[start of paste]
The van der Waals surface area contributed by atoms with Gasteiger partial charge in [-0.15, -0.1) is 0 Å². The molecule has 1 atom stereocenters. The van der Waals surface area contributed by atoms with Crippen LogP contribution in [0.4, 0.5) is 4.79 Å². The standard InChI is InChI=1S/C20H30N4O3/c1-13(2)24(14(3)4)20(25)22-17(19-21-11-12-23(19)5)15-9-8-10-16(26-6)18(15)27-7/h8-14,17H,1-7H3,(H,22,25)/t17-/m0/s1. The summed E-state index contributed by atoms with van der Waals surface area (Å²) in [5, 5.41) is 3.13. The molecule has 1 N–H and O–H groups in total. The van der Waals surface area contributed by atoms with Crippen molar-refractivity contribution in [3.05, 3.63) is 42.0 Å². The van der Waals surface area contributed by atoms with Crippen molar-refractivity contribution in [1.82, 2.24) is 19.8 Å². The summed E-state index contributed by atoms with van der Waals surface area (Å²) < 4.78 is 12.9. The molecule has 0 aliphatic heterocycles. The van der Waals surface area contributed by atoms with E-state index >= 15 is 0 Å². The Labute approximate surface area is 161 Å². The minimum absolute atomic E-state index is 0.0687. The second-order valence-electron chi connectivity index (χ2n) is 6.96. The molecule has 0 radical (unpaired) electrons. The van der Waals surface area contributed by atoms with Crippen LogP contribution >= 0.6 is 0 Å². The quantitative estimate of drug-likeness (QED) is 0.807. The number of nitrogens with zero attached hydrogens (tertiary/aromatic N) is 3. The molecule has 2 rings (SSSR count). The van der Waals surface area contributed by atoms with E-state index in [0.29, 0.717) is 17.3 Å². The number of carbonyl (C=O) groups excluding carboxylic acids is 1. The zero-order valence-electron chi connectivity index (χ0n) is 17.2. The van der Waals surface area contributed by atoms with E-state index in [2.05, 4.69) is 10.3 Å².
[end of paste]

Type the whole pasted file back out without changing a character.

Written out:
The van der Waals surface area contributed by atoms with Gasteiger partial charge in [-0.15, -0.1) is 0 Å². The molecule has 1 atom stereocenters. The van der Waals surface area contributed by atoms with Crippen LogP contribution in [0.4, 0.5) is 4.79 Å². The standard InChI is InChI=1S/C20H30N4O3/c1-13(2)24(14(3)4)20(25)22-17(19-21-11-12-23(19)5)15-9-8-10-16(26-6)18(15)27-7/h8-14,17H,1-7H3,(H,22,25)/t17-/m0/s1. The summed E-state index contributed by atoms with van der Waals surface area (Å²) in [5, 5.41) is 3.13. The molecule has 1 N–H and O–H groups in total. The van der Waals surface area contributed by atoms with Crippen molar-refractivity contribution in [3.05, 3.63) is 42.0 Å². The van der Waals surface area contributed by atoms with Crippen molar-refractivity contribution in [1.82, 2.24) is 19.8 Å². The summed E-state index contributed by atoms with van der Waals surface area (Å²) < 4.78 is 12.9. The molecule has 0 aliphatic heterocycles. The van der Waals surface area contributed by atoms with E-state index >= 15 is 0 Å². The Labute approximate surface area is 161 Å². The minimum absolute atomic E-state index is 0.0687. The second-order valence-electron chi connectivity index (χ2n) is 6.96. The molecule has 0 radical (unpaired) electrons. The van der Waals surface area contributed by atoms with Crippen LogP contribution >= 0.6 is 0 Å². The quantitative estimate of drug-likeness (QED) is 0.807. The number of nitrogens with zero attached hydrogens (tertiary/aromatic N) is 3. The molecule has 2 rings (SSSR count). The van der Waals surface area contributed by atoms with E-state index in [0.29, 0.717) is 17.3 Å². The number of carbonyl (C=O) groups excluding carboxylic acids is 1. The zero-order valence-electron chi connectivity index (χ0n) is 17.2. The van der Waals surface area contributed by atoms with E-state index in [2.05, 4.69) is 10.3 Å².